Memories of Apollo

Manistee County seniors reflect on the 50th anniversary of the moon landing

By SCOTT FRALEY
Staff Writer

MANISTEE — A half-century ago, Manistee residents joined with hundreds of millions around the globe as Live TV coverage made them witnesses to history. The world watched as men from the planet Earth stepped onto another world for the first time, uniting people around the globe in a way not seen before or since.

They tuned in to radios or watched the grainy black-and-white images on TV as Apollo 11’s Neil Armstrong and Buzz Aldrin set foot on the moon on July 20, 1969, in one of humanity’s most glorious technological achievements.

Even now, 50 years later, that day is still as deeply etched in the memories of many. The News Advocate is taking this opportunity to reflect on the legacy of the Apollo program. Local residents at the Manistee County Council on Aging were asked to share their memories of the historic moon walk on the 50th anniversary of Apollo 11.

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Sam and Jane Coram reminisce about Apollo 11 at an ice cream social event with their grandchildren. (Scott Fraley/News Advocate)

Sam Coram was a 19 year old college student on summer break from Northern Michigan University. He first heard “the eagle has landed” while driving through Royal Oak.

“It was one of those days where you know exactly where you were, like when Kennedy was assassinated,” said Coram. “You knew the time and where you were. I remember I was on the corner of Rochester Road and 13 Mile Road in Royal Oak, when he landed on the moon. And it was like everything just stopped. Traffic had stopped. People were out and they were jumping up and down in the street. They were on top of their cars. It was a big celebration and it was a feeling like our government and our space program had accomplished so much — they actually did it. So many people were just yelling. It was amazing, what a feat.”

Along with wife Jane Coram, Sam has maintained an interest in the space program. The couple said they saw moon rocks at the Smithsonian and the Apollo 11 Command Module Columbia, now housed at the National Air and Space Museum in Washington, D.C.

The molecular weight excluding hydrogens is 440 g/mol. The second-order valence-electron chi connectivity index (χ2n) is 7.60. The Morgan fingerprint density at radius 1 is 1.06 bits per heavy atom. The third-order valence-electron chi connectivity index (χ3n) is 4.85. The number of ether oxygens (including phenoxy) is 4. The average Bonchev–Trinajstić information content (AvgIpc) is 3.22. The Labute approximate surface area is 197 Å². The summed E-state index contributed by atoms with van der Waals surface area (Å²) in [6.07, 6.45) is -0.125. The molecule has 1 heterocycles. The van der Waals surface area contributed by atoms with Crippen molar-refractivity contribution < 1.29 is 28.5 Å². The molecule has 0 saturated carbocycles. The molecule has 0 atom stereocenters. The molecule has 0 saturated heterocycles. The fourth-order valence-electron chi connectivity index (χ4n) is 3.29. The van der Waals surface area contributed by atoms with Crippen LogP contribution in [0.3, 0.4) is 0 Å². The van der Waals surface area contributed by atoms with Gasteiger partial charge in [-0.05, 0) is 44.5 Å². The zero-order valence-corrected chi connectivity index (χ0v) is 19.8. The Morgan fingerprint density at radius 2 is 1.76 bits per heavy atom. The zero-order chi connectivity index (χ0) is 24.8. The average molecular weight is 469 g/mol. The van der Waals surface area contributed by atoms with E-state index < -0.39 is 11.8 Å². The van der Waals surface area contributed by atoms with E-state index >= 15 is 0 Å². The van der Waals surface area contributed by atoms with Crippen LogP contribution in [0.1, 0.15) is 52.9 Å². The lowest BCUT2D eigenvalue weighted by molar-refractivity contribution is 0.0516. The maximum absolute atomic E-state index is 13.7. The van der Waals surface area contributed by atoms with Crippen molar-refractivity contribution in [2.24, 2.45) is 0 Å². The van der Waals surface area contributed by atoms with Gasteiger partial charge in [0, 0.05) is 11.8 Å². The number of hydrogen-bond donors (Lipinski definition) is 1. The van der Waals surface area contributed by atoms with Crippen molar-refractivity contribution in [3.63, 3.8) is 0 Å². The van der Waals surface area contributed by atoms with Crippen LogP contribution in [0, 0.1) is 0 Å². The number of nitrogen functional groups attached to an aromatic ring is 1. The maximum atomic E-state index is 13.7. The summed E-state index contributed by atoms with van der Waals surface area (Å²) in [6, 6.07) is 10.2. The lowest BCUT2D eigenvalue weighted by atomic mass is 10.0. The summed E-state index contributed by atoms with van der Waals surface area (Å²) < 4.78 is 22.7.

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Don Pilarski’s job at the Packing Corporation of America kept him from seeing the initial broadcast of the moon landing, but wife Sandy still remembers the bravery of the astronauts.

“It was a little overwhelming even thinking about it today,” said Pilarski. “What I thought was how brave the astronauts were to get into that rocket, and even more brave to open the door and get out. You have to be really adventurous to do that. Going that far up into the unknown and the planting of the flag — that was awesome.”

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Paul Bosschem has witnessed rocket launches and returns from the latest Space X program to the disastrous Challenger mission.

“We’ve seen a lot of them,” said Bosschem. “I still get excited about them. One time, we were in Coco beach at a friends condominium, it was such a perfect day that we could see the tanks come off the sides of the rocket.”

Even after so many launches, the Apollo 11 mission still stirs strong feelings for him.

“I remember there was people that couldn’t believe it was really happening” said Bosschem. “But when they said ‘one small step for man and one giant leap for mankind,’ those words sink in. You’re just proud to be part of a country that’s succeeded like this. It was really exciting. This was a real feat. This was an accomplishment that people didn’t think could ever happen.”

 

The Associated Press contributed to this report.

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